Notre Dame LB Te'von Coney instills fear, stays silent on NFL future

Mike Vorel
South Bend Tribune

ORLANDO, Fla. — Te’von Coney spoke a goal-line stand into existence.

Two, actually.

Twice in Monday’s 21-17 Citrus Bowl victory over No. 16 LSU, Notre Dame’s defense stood one yard between its opponent and the Irish end zone.

And twice, the Tigers didn’t get there.

Notre Dame’s two goal-line stands only yielded three total points, in fact, as LSU placekicker Connor Culp missed a point-blank, 22-yard field goal in the second quarter to maintain a scoreless game.

Maybe Culp was scared of the moment … and maybe he wasn’t alone.

“We kept telling them that they were scared, that they didn’t want to see us,” Coney said after the game. “It showed that they were scared. They were off sides. They just couldn’t get it right.”

In Coney — Notre Dame’s prophetic 6-foot-1, 240-pound linebacker — opposing offensive coordinators have found plenty to fear. The Palm Beach Gardens, Fla., native piled up team-highs in tackles (116) and tackles for loss (13) in a breakout junior season, all despite starting just seven games and splitting time with senior captain Greer Martini.

To compare with another recently renowned Irish linebacker, consensus All-American Jaylon Smith produced 114 tackles and nine tackles for loss, while starting all 13 games, in 2015.

So how did Coney get here? How did a reserve in the season opener against Temple climb so high, so fast?

“He’s one of those guys that in the spring just wasn’t sure,” said senior rover Drue Tranquill, who produced 11 tackles and two tackles for loss in the win over LSU. “They were asking him to do a lot of different things, to cross-train between Mike and Buck. A lot of times, you as a player, think, ‘Well, that doesn’t seem fair. I don’t think you’re putting me in the best position.’

“I think it took a little bit of time for him to buy in. But once he bought in, the sky’s the limit for him. You saw that this year.”

Certainly, you saw it on Monday, when Coney again led the Irish with 17 tackles — a season-high — in what head coach Brian Kelly called “one of the best games that we've seen him play for us.”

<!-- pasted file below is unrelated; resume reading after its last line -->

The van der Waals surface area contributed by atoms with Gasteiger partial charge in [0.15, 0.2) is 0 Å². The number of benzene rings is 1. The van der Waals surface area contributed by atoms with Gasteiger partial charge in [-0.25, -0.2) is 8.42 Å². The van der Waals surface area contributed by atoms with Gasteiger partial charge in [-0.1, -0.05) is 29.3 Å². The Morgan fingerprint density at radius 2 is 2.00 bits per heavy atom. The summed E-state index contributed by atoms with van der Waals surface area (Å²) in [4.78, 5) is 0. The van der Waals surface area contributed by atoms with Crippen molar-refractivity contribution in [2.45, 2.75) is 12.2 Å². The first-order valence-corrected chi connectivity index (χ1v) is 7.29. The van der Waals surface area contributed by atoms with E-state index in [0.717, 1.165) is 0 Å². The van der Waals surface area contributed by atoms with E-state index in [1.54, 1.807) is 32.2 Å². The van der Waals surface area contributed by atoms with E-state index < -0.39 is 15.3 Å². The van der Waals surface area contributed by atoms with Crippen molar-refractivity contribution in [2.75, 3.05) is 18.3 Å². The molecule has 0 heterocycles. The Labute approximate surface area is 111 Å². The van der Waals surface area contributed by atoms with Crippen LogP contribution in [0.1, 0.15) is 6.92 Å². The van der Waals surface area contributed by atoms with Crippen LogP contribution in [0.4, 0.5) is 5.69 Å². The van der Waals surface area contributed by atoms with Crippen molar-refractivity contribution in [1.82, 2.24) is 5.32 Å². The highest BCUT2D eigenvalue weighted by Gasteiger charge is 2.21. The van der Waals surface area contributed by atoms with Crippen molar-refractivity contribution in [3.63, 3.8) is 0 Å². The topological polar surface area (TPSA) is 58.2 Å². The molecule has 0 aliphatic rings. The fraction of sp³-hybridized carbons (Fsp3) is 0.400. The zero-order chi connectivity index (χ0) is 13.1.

But was the Citrus Bowl victory also Coney’s grand finale?

“I haven’t even thought about it yet,” Coney said, when asked if he has decided whether to enter the 2018 NFL Draft. “I’ve put that behind me right now, and for the last month I’ve been only focusing on LSU and focusing on the team goal, which is to get the 10th win.

“Now that we got it we’re just going to enjoy it.”

Coney — along with another fellow junior, nose guard Jerry Tillery — will have to think about it soon. Underclassmen have until Jan. 15 to declare for the NFL Draft, and wide receiver Equanimeous St. Brown and running back Josh Adams have already done so.

It wouldn't be a surprise for Coney to come to the same conclusion, especially considering that defensive coordinator Mike Elko — who was instrumental in the linebacker's ascension — accepted a contract offer with Texas A&M on Thursday. Irish linebackers coach Clark Lea, who came to Notre Dame with Elko from Wake Forest, may again follow his colleague out the door.

If Coney does forego his senior season in favor of the NFL, he’ll join a draft class that also includes senior linebackers and captains Nyles Morgan and Martini. If you exclude the rover, which operates as a hybrid safety/linebacker in the existing Irish defense, Notre Dame will return zero career starts at the linebacker positions in 2018.

To confront that quandary, Kelly signed three traditional linebackers in December: Jack Lamb, Bo Bauer and Ovie Oghoufo, plus rover candidate Shayne Simon.

The 2018 Irish might lack experience, but not talent.

Of course, a returning Coney could also potentially provide both. And he still has room for improvement.

Now, that’s a scary thought.

“I’m kind of just staying level-headed,” Coney said. “I’m more concerned with the mistakes and the things I want to work on. My coaches make sure I never get too high and that I focus on what I need to do to get better so I can continue to grow.”

But how how many of those coaches will still be in South Bend next season?

And where, exactly, will Coney's continued growth occur?

“I’m right now still focused on the win,” Coney said on Monday, prior to Elko's exit, when pushed further on his future. “We just got that 10th win and I’m just trying to soak in the moment.

“This is a great moment. This is a moment that I’m going to remember for the rest of my life.”


Twitter: @mikevorel

Notre Dame’s Te'von Coney (4) celebrates a big stop during the Notre Dame-NC State NCAA college football game Saturday, Oct. 28, 2017, at Notre Dame Stadium in South Bend. Tribune Photo/ROBERT FRANKLIN